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You are here: Home / Media / Archive / 2001 / 6_october_premier

6_october_premier

saturday 6 october 2001

outra g e as premier oil benefits from weakening of wildlife law in pakistan

Premier Oil have survived round one in their contest with environmentalists over their plans to explore for gas in Kirthar National Park, Pakistan.

The Sindh High Court has dismissed the legal challenge brought by local campaigners and Friends of the Earth International because the relevant wildlife laws were dramatically weakened while the case was being considered. But Pakistani environmentalists have questioned whether Premier Oil were behind the sudden legal amendment made by the Pakistani authorities, and they are now planning to take the case to the Supreme Court in Islamabad - the highest court in the land.

Kirthar National Park is one of Pakistan's largest protected areas, and home to numerous threatened species. It is also contains several important archaeological sites, and is considered essential for the water supply of the 14 million people in nearby Karachi.

At the start of this year, Kirthar still enjoyed strict protection under Pakistan's wildlife laws. Section 15 of the Sindh Wildlife Protection Ordinance clearly prohibited the "...clearing or breaking up of any land for cultivation, mining or for any other purpose" in the park. This was even displayed on a sign at the entrance to the park (photo available from FOE).

Undeterred, Premier submitted their gas exploration plans, in the form of an Environmental Impact Assessment (or EIA). Local NGOs quickly challenged this EIA in the Karachi courts, and were joined in the action by Friends of the Earth International, the world's largest environmental network.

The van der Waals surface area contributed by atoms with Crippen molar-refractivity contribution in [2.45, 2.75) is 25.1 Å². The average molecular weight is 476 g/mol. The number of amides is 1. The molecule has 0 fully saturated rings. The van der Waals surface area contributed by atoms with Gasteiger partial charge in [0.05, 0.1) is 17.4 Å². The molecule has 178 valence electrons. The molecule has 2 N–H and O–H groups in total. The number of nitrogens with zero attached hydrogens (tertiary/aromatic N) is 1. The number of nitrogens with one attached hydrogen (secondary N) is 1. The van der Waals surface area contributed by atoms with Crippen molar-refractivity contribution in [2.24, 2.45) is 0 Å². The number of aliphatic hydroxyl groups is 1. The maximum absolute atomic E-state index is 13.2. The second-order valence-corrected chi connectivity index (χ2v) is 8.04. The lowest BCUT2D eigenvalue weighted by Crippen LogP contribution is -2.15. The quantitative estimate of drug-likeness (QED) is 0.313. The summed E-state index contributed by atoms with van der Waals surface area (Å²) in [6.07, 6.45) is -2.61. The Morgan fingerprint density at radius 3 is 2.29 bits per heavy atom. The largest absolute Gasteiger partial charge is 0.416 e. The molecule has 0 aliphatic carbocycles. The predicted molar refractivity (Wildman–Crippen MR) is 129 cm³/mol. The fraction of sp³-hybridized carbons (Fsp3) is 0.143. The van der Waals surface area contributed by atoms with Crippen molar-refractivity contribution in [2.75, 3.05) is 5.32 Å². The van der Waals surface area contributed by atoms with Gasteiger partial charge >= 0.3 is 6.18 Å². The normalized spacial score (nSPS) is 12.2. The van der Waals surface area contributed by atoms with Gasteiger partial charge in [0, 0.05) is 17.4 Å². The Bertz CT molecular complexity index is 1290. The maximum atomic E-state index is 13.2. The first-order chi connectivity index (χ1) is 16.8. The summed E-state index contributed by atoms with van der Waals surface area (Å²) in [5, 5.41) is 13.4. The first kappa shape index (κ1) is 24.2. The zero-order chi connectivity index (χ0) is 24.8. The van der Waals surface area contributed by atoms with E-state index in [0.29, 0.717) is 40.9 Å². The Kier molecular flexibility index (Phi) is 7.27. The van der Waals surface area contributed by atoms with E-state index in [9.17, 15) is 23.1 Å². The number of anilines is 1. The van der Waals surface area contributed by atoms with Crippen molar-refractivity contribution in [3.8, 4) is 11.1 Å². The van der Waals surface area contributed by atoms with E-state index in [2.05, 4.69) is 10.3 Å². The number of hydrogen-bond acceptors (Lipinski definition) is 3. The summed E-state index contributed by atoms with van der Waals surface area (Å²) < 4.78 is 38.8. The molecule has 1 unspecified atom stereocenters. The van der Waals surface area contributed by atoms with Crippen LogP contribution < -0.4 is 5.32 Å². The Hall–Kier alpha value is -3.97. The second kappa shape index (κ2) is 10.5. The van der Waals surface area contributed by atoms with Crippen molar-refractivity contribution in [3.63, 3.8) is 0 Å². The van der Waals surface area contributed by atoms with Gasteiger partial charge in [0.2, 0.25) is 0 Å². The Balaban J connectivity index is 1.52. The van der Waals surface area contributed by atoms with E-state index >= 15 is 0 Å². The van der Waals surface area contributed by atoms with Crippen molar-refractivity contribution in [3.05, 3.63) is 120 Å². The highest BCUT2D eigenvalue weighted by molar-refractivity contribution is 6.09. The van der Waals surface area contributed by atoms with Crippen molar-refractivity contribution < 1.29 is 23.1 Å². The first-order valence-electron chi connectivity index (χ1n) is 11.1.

But, while waiting for the case to be heard, the relevant laws were amended. Under the current regime in Pakistan, key Government officials can amend legislation without reference to Parliament. In June, the Governor of Sindh province, Mohammed Mian Soomro - a director of an oil company until he became governor last year - amended the relevant wildlife law so that it would not apply:

"...to any activity in a national park in connection with the exploration or production of oil and gas which is undertaken in accordance with an environmental impact assessment". [1]

At Thursday's hearing court hearing in Karachi, the Chief Justice dismissed the case on technical grounds, citing the June amendment.

Farhan Anwar, Coordinator, Citizens Committee on Kirthar said:

"We're obviously disappointed by the Court's decision - but not surprised. When this case started, Pakistan's National Parks enjoyed strict protection under our wildlife law and it's very clear that they still would - if only Premier Oil hadn't arrived on the scene. It's absolutely outrageous that the interests of this British company have come before Pakistani people and the environment. We are planning to appeal against the decision, by taking the case to the Supreme Court in Islamabad - the highest court in the land".

Craig Bennett, Corporates Campaigner for Friends of the Earth said:

"Premier's behaviour is nothing short of scandalous. They invited the creation of a legal loophole, and now they're planning to drive their drilling equipment right through it. It just goes to show that big corporations are come first - both in the UK and Pakistan - with people and the environment coming far behind. Isn't it about time that the UK government took control of those British corporations giving us flying the flag for corporate irresponsibility?"

Contact:
Ian Willmore +44 (0)207 566 1657 (w) or +44 (0)7887 641 344 (mobile)

[1] Extracted from Section 3 of the Sindh Wildlife Protection Second (Amendment) Ordinance 2001  

 

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